Pro-Democracy Group Comes of Age : Activism: The Alliance for Democracy in Vietnam helped secure the release of the political prisoners.


The six Vietnamese men who gathered at a private home in 1982 had but one goal: to form a network of nationalists who would labor to wrest away by whatever means their fallen country from the power of the Communists.

By the time the meeting ended, the men--former educators, statesmen and military officers--had organized the Alliance for Democracy in Vietnam. Today, the creed of the alliance, “to fight for the freedom of the Vietnamese people and to free them from the evils of Communism,” remains the same. The methods, however, have changed with the times.

Instead of advocating “liberation” through protests and threats of violence, the alliance leaders are seeking changes by lobbying the U.S. Congress, thereby, they said, pressuring the Vietnamese government into concessions such as the humane treatment and release of political prisoners in the country.

The alliance’s efforts paid off Nov. 2 when the Vietnamese government released from prison two Vietnamese Americans who had been imprisoned since 1993 for planning an alliance-sponsored pro-democracy conference in Ho Chi Minh City. The men, Liem Quang Tran of Santa Ana and Tri Tan Nguyen of Houston, arrived at Los Angeles International Airport on Tuesday.


“We have learned from past lessons that strident protests just aren’t effective,” said Nhut Tran, chairman of the Orange County chapter of the Alliance for Democracy in Vietnam and one of its original founders. The two Trans are not related.

“So we wrote letters, we made phone calls, we talked to other activist organizations and asked for their help, and we lobbied our local congressmen as well,” Nhut Tran said. “I think all this helped in the release of our compatriots.”

After more than a decade of organizing within the worldwide Vietnamese communities, the alliance has finally come of age politically, said some in the Vietnamese American community.

“We have many political groups in Orange County, some more in name than in substance,” said a community activist who requested anonymity. “The alliance is one of the few legitimate ones in that it is an international group that has been around for a long time and has been quietly active in the community.”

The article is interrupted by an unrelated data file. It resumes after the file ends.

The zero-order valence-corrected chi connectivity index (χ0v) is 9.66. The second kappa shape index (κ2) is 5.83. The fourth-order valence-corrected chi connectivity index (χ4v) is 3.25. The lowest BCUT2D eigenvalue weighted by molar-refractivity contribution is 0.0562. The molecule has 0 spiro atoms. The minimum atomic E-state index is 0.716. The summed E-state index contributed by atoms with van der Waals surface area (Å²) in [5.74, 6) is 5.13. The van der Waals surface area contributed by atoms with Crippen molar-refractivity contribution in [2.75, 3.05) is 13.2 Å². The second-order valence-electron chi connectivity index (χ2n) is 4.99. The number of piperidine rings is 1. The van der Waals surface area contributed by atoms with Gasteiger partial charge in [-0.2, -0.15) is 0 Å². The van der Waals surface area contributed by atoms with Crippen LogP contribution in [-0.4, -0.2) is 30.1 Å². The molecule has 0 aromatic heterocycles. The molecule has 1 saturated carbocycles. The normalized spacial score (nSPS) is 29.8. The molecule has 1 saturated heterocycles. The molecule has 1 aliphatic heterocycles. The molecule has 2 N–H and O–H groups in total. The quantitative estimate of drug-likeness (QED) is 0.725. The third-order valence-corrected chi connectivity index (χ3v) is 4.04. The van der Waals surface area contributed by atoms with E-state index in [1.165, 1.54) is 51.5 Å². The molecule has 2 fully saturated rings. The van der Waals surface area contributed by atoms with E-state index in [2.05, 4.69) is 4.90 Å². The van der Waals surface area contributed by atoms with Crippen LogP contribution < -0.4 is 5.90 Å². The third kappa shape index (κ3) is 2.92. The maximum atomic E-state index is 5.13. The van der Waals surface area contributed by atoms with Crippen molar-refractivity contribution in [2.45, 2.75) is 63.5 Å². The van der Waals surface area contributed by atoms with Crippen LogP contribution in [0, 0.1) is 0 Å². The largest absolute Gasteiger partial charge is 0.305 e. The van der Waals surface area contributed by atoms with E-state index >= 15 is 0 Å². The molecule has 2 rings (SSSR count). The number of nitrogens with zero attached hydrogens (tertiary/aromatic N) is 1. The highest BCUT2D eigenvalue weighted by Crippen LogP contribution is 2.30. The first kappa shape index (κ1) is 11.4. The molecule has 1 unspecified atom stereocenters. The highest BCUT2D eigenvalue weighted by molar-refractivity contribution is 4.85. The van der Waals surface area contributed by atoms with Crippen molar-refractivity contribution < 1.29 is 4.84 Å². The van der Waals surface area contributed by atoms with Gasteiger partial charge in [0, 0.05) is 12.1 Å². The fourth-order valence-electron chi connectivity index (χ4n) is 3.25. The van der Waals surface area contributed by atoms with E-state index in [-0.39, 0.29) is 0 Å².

The six-person membership in 1982 has grown to more than 1,000, all specially selected for their involvement in the pro-South Vietnam nationalist movement before the country fell in 1975.

Liem Tran is one such participant. He has been an alliance member for more than a decade, volunteering to help plan the symposium that resulted in his imprisonment.

In an interview Wednesday at his home, Tran declined to discuss in detail his involvement with the group, saying only: “Each person has a belief; that was the belief I chose.”

He did, however, attribute his release, in part, to the activism of the alliance.

Indeed, after Tran’s arrest in November, 1993, Nhut Tran galvanized the alliance nationally, encouraging other chapters to appeal to their Congress members for the release of Liem Tran and Nguyen. The Orange County chapter also paid for Liem Tran’s older sister, Nguyet, to go to Washington in October, where she appealed personally before a House committee for her brother’s release.

In the past, the alliance has organized demonstrations to protest economic and diplomatic relations between the United States and Vietnam. Recently, however, group members have recognized that they can be more effective if they work through their congressional representatives, Nhut Tran said.

“This was further proven by the release of our brothers, Liem and Tri,” he said. “It also has given us more encouragement. We know our work must continue. We must work with each other to exert more political and economic pressure so that [Vietnam] will grant its people human rights.”

Times staff writer Tina Nguyen contributed to this report.